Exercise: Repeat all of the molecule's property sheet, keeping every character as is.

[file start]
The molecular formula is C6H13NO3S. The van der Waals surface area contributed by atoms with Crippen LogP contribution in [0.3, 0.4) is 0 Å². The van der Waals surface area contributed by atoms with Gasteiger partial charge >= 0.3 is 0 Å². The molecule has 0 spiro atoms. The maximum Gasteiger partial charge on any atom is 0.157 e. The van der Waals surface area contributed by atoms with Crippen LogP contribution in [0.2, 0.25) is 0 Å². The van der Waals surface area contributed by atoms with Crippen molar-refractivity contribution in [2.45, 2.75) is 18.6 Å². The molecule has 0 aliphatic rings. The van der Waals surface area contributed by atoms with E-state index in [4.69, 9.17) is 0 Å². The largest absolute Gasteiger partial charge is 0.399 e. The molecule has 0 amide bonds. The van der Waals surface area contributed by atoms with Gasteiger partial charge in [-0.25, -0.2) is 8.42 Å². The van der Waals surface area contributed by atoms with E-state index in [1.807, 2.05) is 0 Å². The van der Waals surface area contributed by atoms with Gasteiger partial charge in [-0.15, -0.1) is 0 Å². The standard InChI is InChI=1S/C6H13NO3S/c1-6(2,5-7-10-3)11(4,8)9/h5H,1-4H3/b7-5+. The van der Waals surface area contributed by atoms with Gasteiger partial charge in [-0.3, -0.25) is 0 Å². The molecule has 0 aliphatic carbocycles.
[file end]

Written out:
The molecular formula is C6H13NO3S. The van der Waals surface area contributed by atoms with Crippen LogP contribution in [0.3, 0.4) is 0 Å². The van der Waals surface area contributed by atoms with Gasteiger partial charge >= 0.3 is 0 Å². The molecule has 0 spiro atoms. The maximum Gasteiger partial charge on any atom is 0.157 e. The van der Waals surface area contributed by atoms with Crippen LogP contribution in [0.2, 0.25) is 0 Å². The van der Waals surface area contributed by atoms with Crippen molar-refractivity contribution in [2.45, 2.75) is 18.6 Å². The molecule has 0 aliphatic rings. The van der Waals surface area contributed by atoms with E-state index in [4.69, 9.17) is 0 Å². The largest absolute Gasteiger partial charge is 0.399 e. The molecule has 0 amide bonds. The van der Waals surface area contributed by atoms with Gasteiger partial charge in [-0.25, -0.2) is 8.42 Å². The van der Waals surface area contributed by atoms with E-state index in [1.807, 2.05) is 0 Å². The van der Waals surface area contributed by atoms with Gasteiger partial charge in [-0.15, -0.1) is 0 Å². The standard InChI is InChI=1S/C6H13NO3S/c1-6(2,5-7-10-3)11(4,8)9/h5H,1-4H3/b7-5+. The van der Waals surface area contributed by atoms with Gasteiger partial charge in [-0.3, -0.25) is 0 Å². The molecule has 0 aliphatic carbocycles.